It could not have been better

March 3, 2010 by  

What just happened?

The long-awaited creation and permanent entrenchment of an accurate and patriotic Canadian identity is what just happened.

The 17 days of the Vancouver 2010 Winter Olympic Games achieved what 142 years of being a country could not: a sense of belonging among Canadians, a connection between east and west and most importantly, a clear definition of what and who Canada is.

As I got carried away in seas of red and white Cowichan sweaters that clogged up the streets of Vancouver every day I ventured downtown, I realized for the first time in my life that I am proud to be Canadian.

I’m not a sports fanatic, but I cried along with the thousands of others present as Joannie Rochette skated a bronze medal performance just days after her mother died.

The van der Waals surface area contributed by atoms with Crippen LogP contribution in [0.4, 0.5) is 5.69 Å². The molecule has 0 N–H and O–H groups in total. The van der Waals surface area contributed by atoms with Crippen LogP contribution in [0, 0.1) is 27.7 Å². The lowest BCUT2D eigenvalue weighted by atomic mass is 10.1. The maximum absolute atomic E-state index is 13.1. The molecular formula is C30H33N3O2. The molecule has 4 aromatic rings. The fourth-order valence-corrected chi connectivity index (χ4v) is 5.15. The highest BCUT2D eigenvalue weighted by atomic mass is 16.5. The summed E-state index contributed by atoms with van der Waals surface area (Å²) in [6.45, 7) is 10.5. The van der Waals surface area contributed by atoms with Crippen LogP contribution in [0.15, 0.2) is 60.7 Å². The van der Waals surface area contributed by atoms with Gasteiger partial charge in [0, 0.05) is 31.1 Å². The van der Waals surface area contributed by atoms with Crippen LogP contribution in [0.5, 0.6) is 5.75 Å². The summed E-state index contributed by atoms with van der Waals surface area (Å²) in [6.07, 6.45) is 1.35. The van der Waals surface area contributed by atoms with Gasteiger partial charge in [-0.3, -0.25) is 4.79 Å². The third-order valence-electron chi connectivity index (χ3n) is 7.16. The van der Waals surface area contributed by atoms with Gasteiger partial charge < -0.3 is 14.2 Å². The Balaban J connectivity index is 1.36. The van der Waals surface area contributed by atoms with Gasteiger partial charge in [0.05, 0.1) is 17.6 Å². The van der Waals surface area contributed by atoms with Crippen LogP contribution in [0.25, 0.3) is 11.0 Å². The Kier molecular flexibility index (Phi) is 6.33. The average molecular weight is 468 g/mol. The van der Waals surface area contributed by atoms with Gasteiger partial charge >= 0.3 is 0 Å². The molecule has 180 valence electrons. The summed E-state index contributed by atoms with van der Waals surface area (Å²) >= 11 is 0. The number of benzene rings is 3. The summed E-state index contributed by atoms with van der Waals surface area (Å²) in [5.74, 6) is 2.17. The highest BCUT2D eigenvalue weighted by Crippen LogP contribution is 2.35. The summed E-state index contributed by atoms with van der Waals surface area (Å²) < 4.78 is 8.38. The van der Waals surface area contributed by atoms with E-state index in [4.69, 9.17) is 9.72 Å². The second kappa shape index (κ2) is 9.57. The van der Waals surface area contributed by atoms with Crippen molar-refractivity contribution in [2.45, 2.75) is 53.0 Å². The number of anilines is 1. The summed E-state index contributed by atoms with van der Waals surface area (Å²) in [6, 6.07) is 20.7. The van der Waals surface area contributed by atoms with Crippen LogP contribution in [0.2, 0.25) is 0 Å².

I’ve hardly watched hockey, but I sat on the edge of my seat and shouted at the TV screen as Team Canada played Team USA in overtime.

I am one for fashion, but despite that I wore my two-fingered woolly Canadian mittens with an awkward sort of pride.

Sure the buildings, Canada Line and other infrastructure built to accommodate the various Olympic events are wonderful spinoff benefits of having the games in Vancouver. And the worldwide promotion of our city and the millions earned in revenue are great, too.

But having the games in our hometown, more than anything else, has given us the right to be patriotic, and the desire to show the world that we are Canadian.

And why shouldn’t we be proud?

There’s nothing wrong with beer, hockey, being a little chilly once in a while and cute furry little creatures.

And the fact that a country with the population size of the state of California can dominate the gold medal count on an international level is nothing to scoff at.

What just happened was the awakening of a fiercely-loyal, fiercely-patriotic and highly-competitive nation that has finally been brought together as one.

Watch out world, we are Canadian.


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